Cons: Just remember to put that butter out to soften, and it helps to have a good stand mixer
Rating: 5 out of 5
Review book (published 2011) provided courtesy of Chronicle Books
I’m eating a lot less sweets these days, but I’m still a sucker for certain things. A great crisp cookie is one of them. Tina Casaceli’s Milk & Cookies: 89 Heirloom Recipes from New York’s Milk & Cookies Bakery includes 89 recipes for cookies of all kinds, from the soft to the uber-crisp. Casaceli organizes her recipes by type (vanilla cookies, double chocolate cookies, oatmeal cookies, peanut butter cookies, sugar cookies, and “special cookies”, as well as family favorites and brownies & bars).
Most chapters start off with a “base” dough for the relevant type of cookie, such as the vanilla base dough on page 20. Then each recipe within that chapter tells you how to alter or add to the base dough to get the results you want. This is a method that’s more important to an operation that’s trying to produce a ton of cookies on demand and doesn’t want to have to create 90 different doughs, and it does mean a little flipping around as you’re making your recipes. The changes are simple ones, though, so as long as you don’t have a three-second memory limit like I do, you’re probably fine. The classic chocolate chip cookies are a great example of a use of the vanilla dough base. They’re packed full of both chocolate chunks and chocolate curls (or shavings), and have a sort of soft inside and crispy edge. The recipe makes plenty, which is good, because they’ll disappear fast! (Ours certainly did.) The vanilla dough can also be used to make such recipes as white chocolate-macadamia nut cookies, dark chocolate-toffee cookies, and walnut cookies.
I admit I did not personally test the double chocolate cookies chapter. In my incipient old age I’ve found that double chocolate tends to be too overwhelming for me. However, if it’s half as good as the other chapters, I wouldn’t worry about it. There’s a dark chocolate base dough, followed by variations for mocha latte cookies, chocolate-hazelnut cookies, candied orange and pistachio cookies, and more. Similarly, since peanut butter cookies aren’t my thing, I didn’t try out the peanut butter and jelly cookies, nor the dark chocolate-peanut butter cookies.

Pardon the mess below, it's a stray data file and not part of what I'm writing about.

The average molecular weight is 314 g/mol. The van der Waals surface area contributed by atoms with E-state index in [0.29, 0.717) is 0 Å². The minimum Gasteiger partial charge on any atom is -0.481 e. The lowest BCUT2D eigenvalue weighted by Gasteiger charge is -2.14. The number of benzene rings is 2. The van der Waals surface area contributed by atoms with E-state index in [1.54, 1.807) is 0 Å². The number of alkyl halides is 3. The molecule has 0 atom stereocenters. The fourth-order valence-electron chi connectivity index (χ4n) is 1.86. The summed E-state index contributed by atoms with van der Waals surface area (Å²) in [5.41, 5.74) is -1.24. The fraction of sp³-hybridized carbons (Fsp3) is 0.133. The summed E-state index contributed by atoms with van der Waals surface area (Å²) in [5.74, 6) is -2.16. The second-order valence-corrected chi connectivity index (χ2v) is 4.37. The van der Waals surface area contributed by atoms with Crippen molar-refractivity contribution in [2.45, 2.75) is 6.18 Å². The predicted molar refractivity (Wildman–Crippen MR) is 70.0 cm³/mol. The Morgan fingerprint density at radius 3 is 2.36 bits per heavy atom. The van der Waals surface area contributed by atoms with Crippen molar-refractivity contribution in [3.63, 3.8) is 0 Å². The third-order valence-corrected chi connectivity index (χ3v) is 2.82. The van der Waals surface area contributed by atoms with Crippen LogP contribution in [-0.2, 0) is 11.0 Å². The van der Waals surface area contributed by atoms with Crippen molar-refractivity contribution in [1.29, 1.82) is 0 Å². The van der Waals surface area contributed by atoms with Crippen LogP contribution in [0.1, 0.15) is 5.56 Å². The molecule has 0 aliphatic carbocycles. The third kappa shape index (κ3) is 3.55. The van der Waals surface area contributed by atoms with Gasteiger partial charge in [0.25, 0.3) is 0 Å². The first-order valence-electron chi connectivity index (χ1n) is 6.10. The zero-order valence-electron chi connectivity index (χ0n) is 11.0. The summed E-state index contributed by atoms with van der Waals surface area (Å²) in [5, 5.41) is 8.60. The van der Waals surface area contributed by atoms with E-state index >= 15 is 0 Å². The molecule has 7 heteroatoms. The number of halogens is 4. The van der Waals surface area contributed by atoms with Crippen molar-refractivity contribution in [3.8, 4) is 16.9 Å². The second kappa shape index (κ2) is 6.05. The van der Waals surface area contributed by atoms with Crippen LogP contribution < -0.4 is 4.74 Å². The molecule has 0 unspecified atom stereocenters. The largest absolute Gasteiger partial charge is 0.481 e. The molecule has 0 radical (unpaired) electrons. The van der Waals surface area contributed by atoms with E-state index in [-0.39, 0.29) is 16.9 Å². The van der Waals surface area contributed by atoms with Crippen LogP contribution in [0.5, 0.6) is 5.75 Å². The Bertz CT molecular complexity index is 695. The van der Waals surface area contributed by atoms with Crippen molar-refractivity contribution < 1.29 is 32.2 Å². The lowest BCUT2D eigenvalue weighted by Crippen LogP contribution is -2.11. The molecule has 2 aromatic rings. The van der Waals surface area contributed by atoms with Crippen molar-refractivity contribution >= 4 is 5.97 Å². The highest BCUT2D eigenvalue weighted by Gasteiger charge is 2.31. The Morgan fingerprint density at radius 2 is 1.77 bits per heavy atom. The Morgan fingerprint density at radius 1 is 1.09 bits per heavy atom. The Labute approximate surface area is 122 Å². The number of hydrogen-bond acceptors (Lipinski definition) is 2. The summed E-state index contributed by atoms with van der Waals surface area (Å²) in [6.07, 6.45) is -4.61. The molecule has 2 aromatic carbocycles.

Oatmeal cookies are something of a weakness of mine. There’s an oatmeal base dough, Scotchies, spiced oatmeal cookies, blueberry-oatmeal cookies, milk chocolate-orange oatmeal cookies, etc. It’s hard to go wrong with these recipes.
Usually I can take or leave sugar cookies. Most are bland things, and they’re okay when you want a cookie fix, but I wouldn’t deliberately choose them over other cookies. The sugar cookies from this book, however, break that mold. As usual we start with a sugar cookie base dough, and my favorite in this chapter is the first variation, brown sugar-cinnamon crisps. I did have a little difficulty getting the cinnamon-sugar to stick when the cookies were dipped in it, but I found that spooning the mixture over the cookies on the baking pan before cooking also worked. The results were so good that it was impossible to eat just one. Or two. I never even got around to making the lemon drop cookies, which I really want to try (real lemon juice and zest instead of flavor extract). There are directions for making decorated cut-out cookies, complete with a royal icing recipe. There are candied ginger-sugar cookies and chestnut cookies as well.
“Special cookies” aren’t based on a specific base dough. This chapter includes such delicious recipes as Snickerdoodles, s’mores, jumbles, gingersnaps, mocha-cherry drops, pumpkin-cranberry cookies, and my favorite, the orange sable cookies—a “classic butter cookie with just a hint of orange” (not to mention almond). It’s fantastic, and yes, if you can’t find almond flour, we found that carefully grinding up some almonds in a food processor works well (just make sure you don’t accidentally make almond butter!).
There are cookies with cream fillings, ice cream sandwiches, and carrot cake cookies with cream cheese fillings. The book includes multiple biscotti recipes, sfogliati, sfingi, bride’s cookies, almond horns, ciambelli, pinulata, and more in its family favorites chapter, whereas the “Brownies and Bars” chapter rather speaks for itself: Kahlua brownies, pecan bars, “magic bars”, apple crumble bars, toffee squares, vanilla shortbread, and so on.
Finally Ms. Casaceli includes a list of sources for a few items. There aren’t that many things in this book you can’t easily pick up locally, but it’s always nice to have additional suggestions just in case.
The index seems useful and thorough. There are many delicious pictures to accompany the recipes, although not one for each (certainly enough to get the idea). We haven’t yet found any errors in the recipes we’ve made, and the results have been addictive every time. If you want a good book of cookie recipes, give this one a try! The pretty presentation would make it a particularly nice gift book.